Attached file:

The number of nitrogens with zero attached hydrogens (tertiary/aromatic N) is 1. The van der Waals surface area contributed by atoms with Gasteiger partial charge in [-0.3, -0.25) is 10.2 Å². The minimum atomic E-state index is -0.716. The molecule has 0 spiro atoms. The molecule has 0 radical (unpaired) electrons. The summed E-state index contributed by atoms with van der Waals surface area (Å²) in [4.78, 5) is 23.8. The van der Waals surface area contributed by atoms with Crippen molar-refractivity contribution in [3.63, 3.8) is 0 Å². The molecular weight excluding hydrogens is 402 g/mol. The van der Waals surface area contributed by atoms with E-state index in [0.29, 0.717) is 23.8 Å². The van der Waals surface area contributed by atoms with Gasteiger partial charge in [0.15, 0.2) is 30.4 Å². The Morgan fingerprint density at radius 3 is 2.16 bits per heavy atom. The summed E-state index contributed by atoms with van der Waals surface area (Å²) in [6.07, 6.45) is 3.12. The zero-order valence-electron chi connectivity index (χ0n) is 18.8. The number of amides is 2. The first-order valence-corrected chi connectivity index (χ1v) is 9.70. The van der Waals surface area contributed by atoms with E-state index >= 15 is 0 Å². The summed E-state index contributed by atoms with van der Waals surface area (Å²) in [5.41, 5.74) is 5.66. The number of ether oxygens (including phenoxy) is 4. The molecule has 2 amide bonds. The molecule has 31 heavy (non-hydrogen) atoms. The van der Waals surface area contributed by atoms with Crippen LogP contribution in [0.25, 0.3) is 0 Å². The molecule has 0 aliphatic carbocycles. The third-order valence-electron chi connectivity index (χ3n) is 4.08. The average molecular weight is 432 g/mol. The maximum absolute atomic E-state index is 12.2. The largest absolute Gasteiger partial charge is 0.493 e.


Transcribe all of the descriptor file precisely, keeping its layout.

The number of nitrogens with zero attached hydrogens (tertiary/aromatic N) is 1. The van der Waals surface area contributed by atoms with Gasteiger partial charge in [-0.3, -0.25) is 10.2 Å². The minimum atomic E-state index is -0.716. The molecule has 0 spiro atoms. The molecule has 0 radical (unpaired) electrons. The summed E-state index contributed by atoms with van der Waals surface area (Å²) in [4.78, 5) is 23.8. The van der Waals surface area contributed by atoms with Crippen molar-refractivity contribution in [3.63, 3.8) is 0 Å². The molecular weight excluding hydrogens is 402 g/mol. The van der Waals surface area contributed by atoms with E-state index in [0.29, 0.717) is 23.8 Å². The van der Waals surface area contributed by atoms with Gasteiger partial charge in [0.15, 0.2) is 30.4 Å². The Morgan fingerprint density at radius 3 is 2.16 bits per heavy atom. The summed E-state index contributed by atoms with van der Waals surface area (Å²) in [6.07, 6.45) is 3.12. The zero-order valence-electron chi connectivity index (χ0n) is 18.8. The number of amides is 2. The first-order valence-corrected chi connectivity index (χ1v) is 9.70. The van der Waals surface area contributed by atoms with E-state index >= 15 is 0 Å². The summed E-state index contributed by atoms with van der Waals surface area (Å²) in [5.41, 5.74) is 5.66. The number of ether oxygens (including phenoxy) is 4. The molecule has 2 amide bonds. The molecule has 31 heavy (non-hydrogen) atoms. The van der Waals surface area contributed by atoms with Crippen LogP contribution in [0.25, 0.3) is 0 Å². The molecule has 0 aliphatic carbocycles. The third-order valence-electron chi connectivity index (χ3n) is 4.08. The average molecular weight is 432 g/mol. The maximum absolute atomic E-state index is 12.2. The largest absolute Gasteiger partial charge is 0.493 e.